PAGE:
Volume 10, Issue 1- January 3, 2018
Mary Scott Nabers, President/CEO, Strategic Partnerships, Inc.
Here's a market segment worth monitoring in 2018 - social infrastructure. If social infrastructure is not a familiar term, think of it as construction related to social services - healthcare (hospitals), education (schools and universities), public facilities (courthouses, prisons and administration offices) and transportation projects of all types. Social infrastructure projects are often public-private partnership engagements with private-sector investors responsible for funding all or part of the project. But, no matter the type of engagement or where the funding comes from, social infrastructure projects in 2018 will represent lots of new business for many companies. 

By one report, the world will likely spend as much as $8 trillion for social infrastructure projects between now and 2020. Granted, that's a global projection, but still, it represents a lot of contracting opportunities and thousands of these projects will be launched in the U.S. If President Trump's Infrastructure Plan is ever finalized, there will obviously be many more social infrastructure projects. America's airports are in dire need of repair and expansion. Hundreds of university campuses need new research centers, student housing and additional teaching facilities. Public schools also have great needs - more classrooms, labs, technology centers and new gymnasiums. 

These types of construction projects result in many additional contracting opportunities.   

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The U.S. Census Bureau estimated the human population at 322.3 million on Dec. 31, 2015. That number has increased to an estimated 327 million as of Dec. 31, 2017. As the U.S. population increases, so does the need for healthcare facilities. Many state and county hospitals will consider partnering with a private firm or they may be forced to consider closing or selling the property due to lack of funding. Here is a look at some potential partnering opportunities.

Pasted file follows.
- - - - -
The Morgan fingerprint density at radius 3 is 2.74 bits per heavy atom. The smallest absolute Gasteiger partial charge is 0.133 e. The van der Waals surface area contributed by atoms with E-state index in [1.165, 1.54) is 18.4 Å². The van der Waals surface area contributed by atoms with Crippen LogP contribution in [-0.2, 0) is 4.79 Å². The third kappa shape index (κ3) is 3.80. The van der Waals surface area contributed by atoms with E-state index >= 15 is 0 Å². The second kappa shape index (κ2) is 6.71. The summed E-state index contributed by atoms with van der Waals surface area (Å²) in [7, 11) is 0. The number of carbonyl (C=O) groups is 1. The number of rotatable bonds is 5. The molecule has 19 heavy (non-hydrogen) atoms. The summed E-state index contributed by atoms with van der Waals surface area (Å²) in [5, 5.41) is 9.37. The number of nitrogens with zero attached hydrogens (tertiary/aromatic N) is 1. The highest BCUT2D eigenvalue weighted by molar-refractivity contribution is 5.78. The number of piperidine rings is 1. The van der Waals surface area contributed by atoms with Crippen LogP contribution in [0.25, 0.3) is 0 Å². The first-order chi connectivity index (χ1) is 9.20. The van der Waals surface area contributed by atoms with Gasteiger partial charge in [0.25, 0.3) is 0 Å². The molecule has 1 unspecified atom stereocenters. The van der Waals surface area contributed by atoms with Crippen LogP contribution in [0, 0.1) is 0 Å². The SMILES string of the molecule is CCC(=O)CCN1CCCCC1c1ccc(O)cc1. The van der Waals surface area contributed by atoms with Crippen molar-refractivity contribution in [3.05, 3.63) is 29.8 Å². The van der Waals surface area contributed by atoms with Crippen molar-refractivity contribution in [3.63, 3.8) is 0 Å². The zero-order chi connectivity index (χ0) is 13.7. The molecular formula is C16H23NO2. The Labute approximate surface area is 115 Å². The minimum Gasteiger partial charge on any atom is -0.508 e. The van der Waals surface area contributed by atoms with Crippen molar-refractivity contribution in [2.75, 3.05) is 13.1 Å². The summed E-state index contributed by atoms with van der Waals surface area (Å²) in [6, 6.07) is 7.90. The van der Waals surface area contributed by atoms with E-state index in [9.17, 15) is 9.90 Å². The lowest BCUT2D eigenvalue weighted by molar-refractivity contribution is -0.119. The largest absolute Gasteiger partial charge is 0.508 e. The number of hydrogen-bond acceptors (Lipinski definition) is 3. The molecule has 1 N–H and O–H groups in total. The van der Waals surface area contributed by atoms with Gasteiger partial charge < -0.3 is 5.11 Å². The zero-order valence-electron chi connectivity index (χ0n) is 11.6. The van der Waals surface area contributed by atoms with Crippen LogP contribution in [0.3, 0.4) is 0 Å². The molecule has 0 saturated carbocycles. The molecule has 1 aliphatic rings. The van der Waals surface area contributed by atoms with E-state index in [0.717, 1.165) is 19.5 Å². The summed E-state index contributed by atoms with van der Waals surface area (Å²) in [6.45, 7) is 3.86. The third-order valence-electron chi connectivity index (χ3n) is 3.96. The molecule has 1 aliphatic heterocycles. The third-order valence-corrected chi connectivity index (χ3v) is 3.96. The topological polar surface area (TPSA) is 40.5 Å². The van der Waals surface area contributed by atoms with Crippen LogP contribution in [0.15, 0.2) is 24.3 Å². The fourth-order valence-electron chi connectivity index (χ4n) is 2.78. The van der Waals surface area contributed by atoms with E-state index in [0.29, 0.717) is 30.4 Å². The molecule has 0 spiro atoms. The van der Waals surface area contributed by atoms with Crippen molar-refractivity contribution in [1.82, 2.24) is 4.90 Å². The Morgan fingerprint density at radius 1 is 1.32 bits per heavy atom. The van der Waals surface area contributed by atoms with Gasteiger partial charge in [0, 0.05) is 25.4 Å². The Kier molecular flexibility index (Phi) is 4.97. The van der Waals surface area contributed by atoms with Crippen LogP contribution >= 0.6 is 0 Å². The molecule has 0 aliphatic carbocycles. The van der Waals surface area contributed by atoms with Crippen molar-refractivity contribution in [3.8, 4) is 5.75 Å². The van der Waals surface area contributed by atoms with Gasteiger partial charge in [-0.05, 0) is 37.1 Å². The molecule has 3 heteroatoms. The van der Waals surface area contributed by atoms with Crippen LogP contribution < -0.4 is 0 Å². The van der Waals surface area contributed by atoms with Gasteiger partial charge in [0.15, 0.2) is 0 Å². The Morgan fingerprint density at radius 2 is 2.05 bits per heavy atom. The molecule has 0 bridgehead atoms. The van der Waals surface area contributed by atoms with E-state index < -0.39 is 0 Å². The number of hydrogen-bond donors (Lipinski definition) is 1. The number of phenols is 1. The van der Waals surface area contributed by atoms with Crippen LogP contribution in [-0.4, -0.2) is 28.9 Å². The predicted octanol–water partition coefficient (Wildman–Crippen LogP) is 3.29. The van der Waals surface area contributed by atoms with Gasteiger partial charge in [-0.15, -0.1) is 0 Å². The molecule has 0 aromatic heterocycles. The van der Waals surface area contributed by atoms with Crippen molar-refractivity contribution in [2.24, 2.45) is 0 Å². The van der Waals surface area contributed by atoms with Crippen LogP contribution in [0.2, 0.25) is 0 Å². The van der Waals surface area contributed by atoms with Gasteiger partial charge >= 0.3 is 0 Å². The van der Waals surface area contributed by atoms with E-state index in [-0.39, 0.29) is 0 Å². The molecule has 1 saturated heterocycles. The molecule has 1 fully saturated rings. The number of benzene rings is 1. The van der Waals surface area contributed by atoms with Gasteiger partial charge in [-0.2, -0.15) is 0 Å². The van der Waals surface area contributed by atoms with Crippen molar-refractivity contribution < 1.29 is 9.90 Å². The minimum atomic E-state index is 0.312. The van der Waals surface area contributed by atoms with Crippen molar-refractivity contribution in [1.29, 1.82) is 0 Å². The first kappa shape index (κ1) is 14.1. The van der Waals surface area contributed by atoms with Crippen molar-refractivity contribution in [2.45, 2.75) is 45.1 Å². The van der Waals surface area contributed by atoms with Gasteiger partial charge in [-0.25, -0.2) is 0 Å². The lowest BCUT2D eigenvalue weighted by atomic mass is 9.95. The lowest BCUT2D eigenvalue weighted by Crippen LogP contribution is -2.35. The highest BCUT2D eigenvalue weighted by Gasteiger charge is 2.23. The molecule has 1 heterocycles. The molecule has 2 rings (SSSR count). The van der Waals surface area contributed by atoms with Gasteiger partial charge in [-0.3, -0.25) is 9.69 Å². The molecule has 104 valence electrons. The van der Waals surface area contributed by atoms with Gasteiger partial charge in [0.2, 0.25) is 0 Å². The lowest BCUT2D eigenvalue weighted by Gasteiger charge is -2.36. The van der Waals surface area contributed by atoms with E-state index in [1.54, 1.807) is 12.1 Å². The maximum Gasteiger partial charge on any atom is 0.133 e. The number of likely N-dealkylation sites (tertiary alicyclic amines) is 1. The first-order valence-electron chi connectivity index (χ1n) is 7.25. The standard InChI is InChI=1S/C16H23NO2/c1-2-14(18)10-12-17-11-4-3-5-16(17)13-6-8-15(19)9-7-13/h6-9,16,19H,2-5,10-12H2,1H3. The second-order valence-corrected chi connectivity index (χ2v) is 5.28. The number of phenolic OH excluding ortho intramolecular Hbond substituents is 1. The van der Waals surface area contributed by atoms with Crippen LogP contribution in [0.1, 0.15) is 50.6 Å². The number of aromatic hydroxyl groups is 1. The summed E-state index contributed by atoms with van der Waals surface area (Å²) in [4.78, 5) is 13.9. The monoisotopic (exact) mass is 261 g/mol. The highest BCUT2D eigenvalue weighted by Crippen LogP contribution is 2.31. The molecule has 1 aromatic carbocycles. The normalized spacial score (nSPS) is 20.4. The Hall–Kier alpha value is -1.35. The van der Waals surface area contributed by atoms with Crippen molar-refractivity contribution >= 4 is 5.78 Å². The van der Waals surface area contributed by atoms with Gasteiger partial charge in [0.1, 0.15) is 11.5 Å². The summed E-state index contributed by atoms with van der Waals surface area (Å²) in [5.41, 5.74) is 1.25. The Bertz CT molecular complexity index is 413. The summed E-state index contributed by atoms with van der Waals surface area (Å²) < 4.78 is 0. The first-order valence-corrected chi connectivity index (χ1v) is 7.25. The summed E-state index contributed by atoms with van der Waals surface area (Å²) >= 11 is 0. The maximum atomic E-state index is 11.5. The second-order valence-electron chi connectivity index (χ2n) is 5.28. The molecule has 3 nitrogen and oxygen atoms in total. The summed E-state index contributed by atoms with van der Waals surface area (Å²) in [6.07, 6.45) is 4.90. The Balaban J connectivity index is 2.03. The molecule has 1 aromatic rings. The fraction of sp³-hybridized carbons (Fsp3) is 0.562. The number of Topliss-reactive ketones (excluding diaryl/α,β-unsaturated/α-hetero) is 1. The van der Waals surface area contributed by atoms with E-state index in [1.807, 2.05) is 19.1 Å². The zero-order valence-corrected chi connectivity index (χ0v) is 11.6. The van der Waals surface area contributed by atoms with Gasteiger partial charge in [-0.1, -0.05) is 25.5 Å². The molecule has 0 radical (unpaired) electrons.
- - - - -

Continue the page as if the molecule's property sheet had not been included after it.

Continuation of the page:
The state of Michigan has approved a contract with a design firm to develop a new psychiatric hospital in Caro. The new hospital will be built on the same site as the existing state-run hospital. The design phase will start in early 2018. The new hospital has an expected completion date of 2021. The Caro Center is a regional state hospital for adults with mental illness. The new hospital is expected to accommodate 200 beds. 

In New Mexico, the Grant County Commission has considered a partnership instead of a sale of the Gila Regional Medical Center. Gila Regional, which is owned by the county, lost around $5 million in 2015 and $4 million in 2016. A task force is exploring the different options and plans to make a recommendation to the Board of Commissioners by the summer on whether a partnership is right for the hospital. 

The Medical University of South Carolina (MUSC) wants to build a hospital in Berkeley County, South Carolina. MUSC posted notice that they want a certificate of need from the South Carolina Department of Health and Environmental Control to build a 312,000-square-foot, $325-million-dollar facility with 128 beds.


New York- The Metropolitan Transit Authority (MTA) has issued a request for proposals (RFP) to develop a mixed-use project above a 3.8-acre section of the Long Island Rail Road's Bay Ridge Branch freight rail corridor. The project would have to be built on a platform that spans over the railroad tracks with 22 feet of overhead clearance to maintain current and future freight rail operations. 

The MTA is looking to transform the site, located on 61st Street between Fort Hamilton Parkway and Eighth Avenue, into a mixed-use development with both affordable and market-rate apartments, retail space, office space and parking. The deadline for submissions is April 27, 2018.
Florida- The Okeechobee County Commissioners Board approved the advertising of a request for qualifications (RFQ) for the design of the proposed property appraiser, tax collector and driver's license building. Bids were received in 2013 for the project, but the board decided not to pursue the project. A RFQ will be issued again and county staff will take into consideration that the price of construction in the current economy will be higher than bids from five years ago. The facility will range from 12,000 to 15,000 square feet and the board has considered having more than one story built for the project.